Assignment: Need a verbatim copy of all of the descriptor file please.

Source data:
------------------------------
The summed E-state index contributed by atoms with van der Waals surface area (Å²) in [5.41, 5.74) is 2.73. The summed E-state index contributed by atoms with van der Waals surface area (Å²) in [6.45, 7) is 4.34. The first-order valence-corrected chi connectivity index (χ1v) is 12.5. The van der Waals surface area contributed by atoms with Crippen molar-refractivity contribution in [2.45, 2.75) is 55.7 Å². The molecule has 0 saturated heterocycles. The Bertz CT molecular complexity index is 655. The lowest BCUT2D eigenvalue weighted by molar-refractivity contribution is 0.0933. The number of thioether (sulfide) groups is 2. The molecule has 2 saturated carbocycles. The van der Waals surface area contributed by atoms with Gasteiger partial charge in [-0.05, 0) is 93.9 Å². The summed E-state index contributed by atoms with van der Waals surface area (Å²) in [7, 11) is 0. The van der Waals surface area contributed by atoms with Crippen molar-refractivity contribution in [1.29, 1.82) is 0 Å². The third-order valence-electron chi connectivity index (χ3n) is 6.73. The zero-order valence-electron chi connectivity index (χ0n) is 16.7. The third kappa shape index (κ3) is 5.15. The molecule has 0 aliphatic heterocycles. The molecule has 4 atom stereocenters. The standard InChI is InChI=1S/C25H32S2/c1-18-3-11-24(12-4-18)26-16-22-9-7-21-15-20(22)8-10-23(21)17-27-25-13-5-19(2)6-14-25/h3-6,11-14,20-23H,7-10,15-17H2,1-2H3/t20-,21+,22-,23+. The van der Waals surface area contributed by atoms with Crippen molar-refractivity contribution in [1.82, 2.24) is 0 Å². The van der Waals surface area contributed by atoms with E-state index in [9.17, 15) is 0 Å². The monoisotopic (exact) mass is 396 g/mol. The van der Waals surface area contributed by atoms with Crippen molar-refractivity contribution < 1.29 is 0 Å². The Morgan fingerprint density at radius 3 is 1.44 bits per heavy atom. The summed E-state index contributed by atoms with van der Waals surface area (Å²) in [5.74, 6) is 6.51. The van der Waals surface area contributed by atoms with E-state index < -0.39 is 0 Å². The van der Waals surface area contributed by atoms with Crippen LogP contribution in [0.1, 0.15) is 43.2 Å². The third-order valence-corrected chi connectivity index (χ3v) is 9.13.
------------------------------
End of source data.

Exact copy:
The summed E-state index contributed by atoms with van der Waals surface area (Å²) in [5.41, 5.74) is 2.73. The summed E-state index contributed by atoms with van der Waals surface area (Å²) in [6.45, 7) is 4.34. The first-order valence-corrected chi connectivity index (χ1v) is 12.5. The van der Waals surface area contributed by atoms with Crippen molar-refractivity contribution in [2.45, 2.75) is 55.7 Å². The molecule has 0 saturated heterocycles. The Bertz CT molecular complexity index is 655. The lowest BCUT2D eigenvalue weighted by molar-refractivity contribution is 0.0933. The number of thioether (sulfide) groups is 2. The molecule has 2 saturated carbocycles. The van der Waals surface area contributed by atoms with Gasteiger partial charge in [-0.05, 0) is 93.9 Å². The summed E-state index contributed by atoms with van der Waals surface area (Å²) in [7, 11) is 0. The van der Waals surface area contributed by atoms with Crippen molar-refractivity contribution in [1.29, 1.82) is 0 Å². The third-order valence-electron chi connectivity index (χ3n) is 6.73. The zero-order valence-electron chi connectivity index (χ0n) is 16.7. The third kappa shape index (κ3) is 5.15. The molecule has 0 aliphatic heterocycles. The molecule has 4 atom stereocenters. The standard InChI is InChI=1S/C25H32S2/c1-18-3-11-24(12-4-18)26-16-22-9-7-21-15-20(22)8-10-23(21)17-27-25-13-5-19(2)6-14-25/h3-6,11-14,20-23H,7-10,15-17H2,1-2H3/t20-,21+,22-,23+. The van der Waals surface area contributed by atoms with Crippen molar-refractivity contribution in [1.82, 2.24) is 0 Å². The van der Waals surface area contributed by atoms with E-state index in [9.17, 15) is 0 Å². The monoisotopic (exact) mass is 396 g/mol. The van der Waals surface area contributed by atoms with Crippen molar-refractivity contribution < 1.29 is 0 Å². The Morgan fingerprint density at radius 3 is 1.44 bits per heavy atom. The summed E-state index contributed by atoms with van der Waals surface area (Å²) in [5.74, 6) is 6.51. The van der Waals surface area contributed by atoms with E-state index < -0.39 is 0 Å². The van der Waals surface area contributed by atoms with Crippen LogP contribution in [0.1, 0.15) is 43.2 Å². The third-order valence-corrected chi connectivity index (χ3v) is 9.13.